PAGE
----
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Accelerated biological aging was seen in women who had severe menopausal vasomotor symptoms but not during their reported menopause transition, according to new research.
Accelerated biological aging was seen in women who had severe menopausal vasomotor symptoms (VMS) on enrollment in the Women’s Health Initiative Observational Study (WHI-OS), or late-occurring VMS (at enrollment but not during their reported menopause transition, according to a study in The Journal of Clinical Endocrinology & Metabolism.
“Previously, we discovered that VMS was associated with indicators of age-related health risks, such as cardiovascular disease (CVD) and osteoporosis,” said senior author Rebecca Thurston, PhD, a professor of psychiatry, psychology and epidemiology at the University of Pittsburgh. “We were interested in finding out if women with VMS had greater underlying epigenetic aging.”
The investigators examined connections between menopausal VMS and biological aging in 1,206 participants of the WHI-OS (average age 65 years at enrollment) who retained both ovaries and were not taking hormone therapy. Recruitment for baseline assessment occurred between 1993 and 1998. The sample comprised 55% non-Hispanic White women, 26% non-Hispanic Black women and 19% Hispanic women. Roughly one-third of the sample reported VMS at enrollment and 60% of the sample had VMS at some point during the menopause transition and/or at enrollment.
Connections between menopausal VMS and biological aging were assessed by two DNA methylation-based epigenetic aging indicators formerly linked to poor health outcomes: DNAm PhenoAge and DNAm GrimAge. Although no single metric proposed to characterize biological aging is universally accepted, DNAm-based indications offer the advantage of being a broad-based marker of accelerated aging across a diverse set of bodily systems and indicate robust relationships with adverse health outcomes, including CVD, mortality and Alzheimer’s disease.
The study concluded that severe hot flashes at enrollment were significantly associated with higher DNAm PhenoAge compared to no hot flashes: odds ratio (OR) = 2.79; P= 0.028. Late-occurring VMS were also associated with a significantly higher DNAm PhenoAge (OR = 2.15; P= 0.011), and significantly higher DNAm GrimAge (OR = 1.09; P= 0.010), relative to no VMS.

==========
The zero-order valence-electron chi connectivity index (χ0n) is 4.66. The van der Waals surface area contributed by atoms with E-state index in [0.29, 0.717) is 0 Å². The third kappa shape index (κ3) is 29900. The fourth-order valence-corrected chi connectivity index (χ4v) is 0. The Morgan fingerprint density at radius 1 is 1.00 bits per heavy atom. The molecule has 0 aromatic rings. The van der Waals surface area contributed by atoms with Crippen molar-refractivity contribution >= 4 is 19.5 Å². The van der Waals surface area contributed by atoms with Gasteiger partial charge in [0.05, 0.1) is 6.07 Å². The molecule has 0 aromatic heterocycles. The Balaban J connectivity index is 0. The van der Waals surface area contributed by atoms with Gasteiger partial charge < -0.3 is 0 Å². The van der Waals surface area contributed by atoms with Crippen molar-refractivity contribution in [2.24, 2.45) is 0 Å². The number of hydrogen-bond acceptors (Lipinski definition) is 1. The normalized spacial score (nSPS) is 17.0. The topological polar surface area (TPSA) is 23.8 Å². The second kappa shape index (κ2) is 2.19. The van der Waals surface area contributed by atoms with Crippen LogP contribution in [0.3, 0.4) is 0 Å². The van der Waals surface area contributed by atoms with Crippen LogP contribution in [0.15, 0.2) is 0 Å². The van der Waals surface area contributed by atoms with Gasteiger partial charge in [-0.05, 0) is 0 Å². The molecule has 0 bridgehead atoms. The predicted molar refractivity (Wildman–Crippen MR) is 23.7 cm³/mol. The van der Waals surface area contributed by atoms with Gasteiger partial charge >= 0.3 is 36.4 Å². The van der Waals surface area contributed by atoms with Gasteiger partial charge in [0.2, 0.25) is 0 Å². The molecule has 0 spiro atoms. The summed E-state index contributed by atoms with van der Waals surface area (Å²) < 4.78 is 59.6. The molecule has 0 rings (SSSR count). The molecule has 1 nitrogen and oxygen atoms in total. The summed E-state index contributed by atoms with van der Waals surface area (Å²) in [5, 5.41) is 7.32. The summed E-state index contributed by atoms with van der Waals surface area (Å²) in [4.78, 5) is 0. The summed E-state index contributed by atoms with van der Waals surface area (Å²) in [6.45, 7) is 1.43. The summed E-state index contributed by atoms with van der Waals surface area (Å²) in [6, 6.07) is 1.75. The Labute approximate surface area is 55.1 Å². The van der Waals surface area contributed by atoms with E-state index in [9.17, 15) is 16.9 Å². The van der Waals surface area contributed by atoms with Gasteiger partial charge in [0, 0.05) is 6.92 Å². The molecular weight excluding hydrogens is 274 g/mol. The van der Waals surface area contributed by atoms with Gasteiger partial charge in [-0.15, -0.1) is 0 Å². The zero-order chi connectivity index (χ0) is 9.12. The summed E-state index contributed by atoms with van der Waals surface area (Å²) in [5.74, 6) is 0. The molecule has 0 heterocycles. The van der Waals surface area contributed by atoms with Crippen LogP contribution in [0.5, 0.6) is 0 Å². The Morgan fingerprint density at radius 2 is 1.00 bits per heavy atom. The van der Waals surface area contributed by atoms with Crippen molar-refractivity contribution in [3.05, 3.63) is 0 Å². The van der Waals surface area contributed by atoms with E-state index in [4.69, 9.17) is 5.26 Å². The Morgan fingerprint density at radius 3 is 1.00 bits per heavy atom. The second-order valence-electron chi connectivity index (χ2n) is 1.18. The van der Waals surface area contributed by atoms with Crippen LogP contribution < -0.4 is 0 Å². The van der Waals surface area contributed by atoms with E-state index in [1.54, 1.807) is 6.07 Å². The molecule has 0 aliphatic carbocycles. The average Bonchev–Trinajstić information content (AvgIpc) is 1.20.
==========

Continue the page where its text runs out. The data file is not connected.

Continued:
“We were not surprised that VMS were associated with greater epigenetic aging, given other findings linking them to health risks,” Dr. Thurston told Contemporary OB/GYN. “However, to my knowledge, we are the first to show this association. But we do not know at this time why postmenopausal women with severe or late-occurring VMS have greater biological aging.”
Three factors significantly associated with greater epigenetic aging for both DNA indicators were racial/ethnic minority status compared to White women (P = 0.0001), lower education (P= 0.001) and a higher body mass index (BMI) (P<0.0001). Greater pack years of smoking was also a significant risk factor for biological aging, but only for DNAm GrimAge (P<0.0001).
The authors accounted for these factors in their analyses, and therefore associations between VMS and epigenetic aging were not explained by them.
Based on study results, “women with VMS, particularly later in life, should engage in healthy preventive health measures,” said Dr. Thurston, president of the North American Menopause Society (NMS).
The next two steps will be to investigate women at the time of their menopause transition, as opposed to the WHI women who are considerably older, and to use more rigorous measures of VMS, such as physiologic measures of VMS and prospective, self-report measures of VMS.
Dr. Thurston is a consultant to Astellas Pharma, Virtue Health, Pfizer and Procter & Gamble.